ERC1155 unbounded loops

I was told that unbounded loops are bad practice and I should omit them as much as possible.

However, while trying to take a glance at how OpenZeppelin solves a similar problem, it turned out that the ERC1155 standard actually has no protection over huge arrays input into either transferBatch, mintBatch, or any other "batch".

I believe that "unbounded loops" refer to loops which do not consist of an explicit stop condition (that is, typically, while loops).

There are no such loops in the ERC1155 contract, and in fact, unbounded loops (as well as loops with an expected large number of iterations) aren't really a problem by themselves, as the ecosystem embeds a "natural" protection mechanism AKA Block Gas Limit.

To put it simply, once exceeding the block gas limit (in this case, as a result of the loop iterating too many times), the entire transaction reverts.

I believe that the "bad practice" which you've been warned about, refers to something else altogether, namely - you should avoid iterating your contract's dynamic data structure without specifying boundaries.

For example, suppose you have an array of values which can grow to any arbitrary size as a result of user actions.

If you intend to expose (as part of your contract's API) any function which iterates this array - whether it's for reading the array or for updating it - then you should always allow the user to specify the maximum number of iterations that the function should execute (for example, by specifying start index and end index, or start index and length).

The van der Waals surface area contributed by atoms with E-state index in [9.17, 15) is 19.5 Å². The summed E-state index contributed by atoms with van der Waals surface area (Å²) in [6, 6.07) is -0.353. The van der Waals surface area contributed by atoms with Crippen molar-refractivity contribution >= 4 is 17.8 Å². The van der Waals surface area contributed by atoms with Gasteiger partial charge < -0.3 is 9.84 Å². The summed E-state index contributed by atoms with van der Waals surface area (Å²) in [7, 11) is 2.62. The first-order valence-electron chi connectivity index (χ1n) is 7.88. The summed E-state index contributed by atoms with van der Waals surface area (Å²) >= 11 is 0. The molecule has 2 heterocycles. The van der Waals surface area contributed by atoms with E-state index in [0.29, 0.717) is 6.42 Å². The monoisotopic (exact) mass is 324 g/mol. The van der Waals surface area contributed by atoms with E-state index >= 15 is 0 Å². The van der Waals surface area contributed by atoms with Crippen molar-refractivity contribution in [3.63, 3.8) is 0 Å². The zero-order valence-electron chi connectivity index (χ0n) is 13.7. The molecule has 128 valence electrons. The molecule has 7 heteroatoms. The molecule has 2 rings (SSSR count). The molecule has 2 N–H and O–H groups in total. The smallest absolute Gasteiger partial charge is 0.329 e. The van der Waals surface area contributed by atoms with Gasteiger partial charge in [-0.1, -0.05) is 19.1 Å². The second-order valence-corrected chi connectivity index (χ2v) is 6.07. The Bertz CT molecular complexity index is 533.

Thus, the entire array can still be iterated by the function, no matter how large it grows.

It may require more than a single transaction to complete the entire process, but it's better than reaching a point where the the function becomes non-executable due to the block gas limit.

The reason is "slightly" different for read (view) functions, since there's no gas involved here (hence the block gas limit does not apply in this case).

But the basic motivation is the same, i.e., a read function iterating a large data structure may cause your dapp (or whoever the caller of the function is) to become slower and even non-responsive at some point.

In addition to that, there can also be bandwidth-restrictions imposed by your web3 provided (infura, alchemy, etc), which would prevent you from calling the function once the returned data grows above a certain size.

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